Researchers Identify First Case of Periodontitis in Marfan's Syndrome Patient

July 18, 2002
Findings support theory that connective tissue disorders increase susceptability to periodontal disease.

Researchers from the Eastman Dental Institute at the University College in London identified the first case of severe periodontitis in a person with Marfan's Syndrome, a rare heredity disorder that causes connective tissues to be weaker than normal. The case report is published in the July issue of the Journal of Periodontology.

"Reports of oral findings in Marfan's syndrome patients have focused mainly on skeletal abnormalities. This case is notable since the detected periodontal breakdown was severe and could be only partly explained by known risk factors, such as cigarette smoking and inadequate oral hygiene," said Maurizio Tonetti, D.M.D., PhD, professor and chair of the department of periodontology at the University College London. "It also supports our hypothesis that a variety of connective tissue disorders may increase susceptibility to periodontal tissue breakdown."

Severe periodontitis is an advanced form of a chronic bacterial infection (periodontal disease) that inflames the supporting tissues of the teeth and destroys attachment fibers (periodontal ligaments) and supporting bone that hold teeth in the mouth. The main cause of periodontal diseases are bacterial plaque, sticky, colorless film that constantly forms on the teeth. Other factors that contribute to the disease include the following: smoking/tobacco use; genetics; hormonal changes; stress; certain medications; clenching or grinding your teeth; poor nutrition; systemic diseases; and notably, diabetes.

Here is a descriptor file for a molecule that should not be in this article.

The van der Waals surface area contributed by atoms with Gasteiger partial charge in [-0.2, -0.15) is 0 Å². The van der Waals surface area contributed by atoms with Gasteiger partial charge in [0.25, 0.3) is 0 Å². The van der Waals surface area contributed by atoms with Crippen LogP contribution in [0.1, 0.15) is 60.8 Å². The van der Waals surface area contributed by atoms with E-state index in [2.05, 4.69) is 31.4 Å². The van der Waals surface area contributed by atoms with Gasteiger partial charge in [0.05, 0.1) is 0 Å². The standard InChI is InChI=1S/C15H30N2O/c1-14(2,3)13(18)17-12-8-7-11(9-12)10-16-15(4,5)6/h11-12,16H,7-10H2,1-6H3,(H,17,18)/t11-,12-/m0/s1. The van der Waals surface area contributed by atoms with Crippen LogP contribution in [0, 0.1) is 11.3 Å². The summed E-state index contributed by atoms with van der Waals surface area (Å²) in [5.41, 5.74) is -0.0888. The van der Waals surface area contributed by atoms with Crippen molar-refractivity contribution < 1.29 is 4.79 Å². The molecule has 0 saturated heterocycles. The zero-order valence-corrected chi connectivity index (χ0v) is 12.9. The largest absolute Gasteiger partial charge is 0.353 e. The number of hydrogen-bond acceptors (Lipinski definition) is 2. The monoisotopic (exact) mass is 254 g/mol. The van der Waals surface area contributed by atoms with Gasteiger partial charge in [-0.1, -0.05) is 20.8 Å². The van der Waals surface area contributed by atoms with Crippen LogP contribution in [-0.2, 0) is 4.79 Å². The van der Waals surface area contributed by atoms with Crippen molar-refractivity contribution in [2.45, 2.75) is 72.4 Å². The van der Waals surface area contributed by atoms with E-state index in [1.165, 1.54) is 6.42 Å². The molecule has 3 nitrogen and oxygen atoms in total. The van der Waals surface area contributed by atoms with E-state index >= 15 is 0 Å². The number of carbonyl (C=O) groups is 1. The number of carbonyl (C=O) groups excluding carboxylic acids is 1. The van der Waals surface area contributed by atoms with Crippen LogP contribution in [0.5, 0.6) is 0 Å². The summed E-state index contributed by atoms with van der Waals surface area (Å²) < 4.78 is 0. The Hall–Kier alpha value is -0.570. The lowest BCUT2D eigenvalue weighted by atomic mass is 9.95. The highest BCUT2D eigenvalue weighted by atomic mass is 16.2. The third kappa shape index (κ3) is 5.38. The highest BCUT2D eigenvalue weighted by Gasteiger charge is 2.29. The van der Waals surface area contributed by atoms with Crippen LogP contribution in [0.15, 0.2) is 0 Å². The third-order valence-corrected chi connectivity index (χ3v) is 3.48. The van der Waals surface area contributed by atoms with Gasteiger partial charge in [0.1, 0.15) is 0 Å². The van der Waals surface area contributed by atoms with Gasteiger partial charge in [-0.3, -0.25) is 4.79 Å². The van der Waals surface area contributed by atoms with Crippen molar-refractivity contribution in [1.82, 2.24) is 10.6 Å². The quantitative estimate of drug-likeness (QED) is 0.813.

An oral examination determined the 41-year-old patient had swollen and receding gums, severe periodontal ligament attachment loss on all teeth and bleeding gums at 76 percent of the areas examined. The patient had no family history of periodontitis.

"It is important to note that this case report does not show a causal relationship between Marfan's syndrome and periodontal diseases," said Kenneth Bueltmann, D.D.S., president of the American Academy of Periodontology. "More research needs to be conducted to determine if there is an association between the diseases."

However, Dr. Tonetti recommends that Marfan patients follow a preventive oral program based on professional tooth cleaning and daily brushing and flossing. And that they receive regular periodontal screenings by a periodontist.

Marfan syndrome is a heritable disorder of the connective tissue that affects many organ systems, including the skeleton, lungs, eyes, heart and blood vessels. The condition affects both men and women of any race or ethnic group. Scientists estimate that as many as 1 million people in the United States may have a heritable disorder of connective tissue, according to the National Institute of Arthritis and Musculoskeletal and Skin Diseases.

Periodontal diseases are serious bacterial infections that destroy the attachment fibers and supporting bone that hold your teeth in your mouth. When the attachment fibers are destroyed, gums separate from the teeth, forming pockets that fill with plaque and even more infection. As the disease progresses, these pockets deepen even further, more gum tissue and bone are destroyed and the teeth eventually become loose. Approximately 15 percent of adults between 21 and 50 years old and 30 percent of adults over 50 have the disease.

A referral to a periodontist and free oral health brochures are available by calling 800-FLOSS-EM or visiting the AAP's Web site at

*Editors Note: A copy of the JOP case report "Severe Periodontitis in Marfan's Syndrome" can be obtained by calling Shelia Naab at 312/573-3243.